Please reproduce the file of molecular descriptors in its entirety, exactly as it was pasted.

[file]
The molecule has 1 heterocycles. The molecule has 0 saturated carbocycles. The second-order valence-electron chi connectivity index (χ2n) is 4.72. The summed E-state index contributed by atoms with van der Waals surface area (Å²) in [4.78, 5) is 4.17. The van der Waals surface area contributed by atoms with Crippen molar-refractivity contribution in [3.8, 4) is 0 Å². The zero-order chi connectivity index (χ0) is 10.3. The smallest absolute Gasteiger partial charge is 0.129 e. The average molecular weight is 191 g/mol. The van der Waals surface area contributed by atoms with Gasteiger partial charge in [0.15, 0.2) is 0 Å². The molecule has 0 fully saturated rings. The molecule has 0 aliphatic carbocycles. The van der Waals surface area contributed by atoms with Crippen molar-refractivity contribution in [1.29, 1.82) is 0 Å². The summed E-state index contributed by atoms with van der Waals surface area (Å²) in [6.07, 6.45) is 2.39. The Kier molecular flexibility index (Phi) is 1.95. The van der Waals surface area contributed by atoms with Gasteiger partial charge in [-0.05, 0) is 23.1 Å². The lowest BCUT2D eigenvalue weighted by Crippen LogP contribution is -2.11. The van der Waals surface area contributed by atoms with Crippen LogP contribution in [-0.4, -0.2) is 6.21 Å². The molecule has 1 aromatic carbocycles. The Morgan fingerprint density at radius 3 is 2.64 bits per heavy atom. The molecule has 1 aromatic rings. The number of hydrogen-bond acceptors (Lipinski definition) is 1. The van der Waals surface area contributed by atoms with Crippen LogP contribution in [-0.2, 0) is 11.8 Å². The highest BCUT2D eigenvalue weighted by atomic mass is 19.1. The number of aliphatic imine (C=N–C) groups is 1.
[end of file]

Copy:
The molecule has 1 heterocycles. The molecule has 0 saturated carbocycles. The second-order valence-electron chi connectivity index (χ2n) is 4.72. The summed E-state index contributed by atoms with van der Waals surface area (Å²) in [4.78, 5) is 4.17. The van der Waals surface area contributed by atoms with Crippen molar-refractivity contribution in [3.8, 4) is 0 Å². The zero-order chi connectivity index (χ0) is 10.3. The smallest absolute Gasteiger partial charge is 0.129 e. The average molecular weight is 191 g/mol. The van der Waals surface area contributed by atoms with Gasteiger partial charge in [0.15, 0.2) is 0 Å². The molecule has 0 fully saturated rings. The molecule has 0 aliphatic carbocycles. The van der Waals surface area contributed by atoms with Crippen molar-refractivity contribution in [1.29, 1.82) is 0 Å². The summed E-state index contributed by atoms with van der Waals surface area (Å²) in [6.07, 6.45) is 2.39. The Kier molecular flexibility index (Phi) is 1.95. The van der Waals surface area contributed by atoms with Gasteiger partial charge in [-0.05, 0) is 23.1 Å². The lowest BCUT2D eigenvalue weighted by Crippen LogP contribution is -2.11. The van der Waals surface area contributed by atoms with Crippen LogP contribution in [-0.4, -0.2) is 6.21 Å². The molecule has 1 aromatic carbocycles. The Morgan fingerprint density at radius 3 is 2.64 bits per heavy atom. The molecule has 1 aromatic rings. The number of hydrogen-bond acceptors (Lipinski definition) is 1. The van der Waals surface area contributed by atoms with Crippen LogP contribution in [-0.2, 0) is 11.8 Å². The highest BCUT2D eigenvalue weighted by atomic mass is 19.1. The number of aliphatic imine (C=N–C) groups is 1.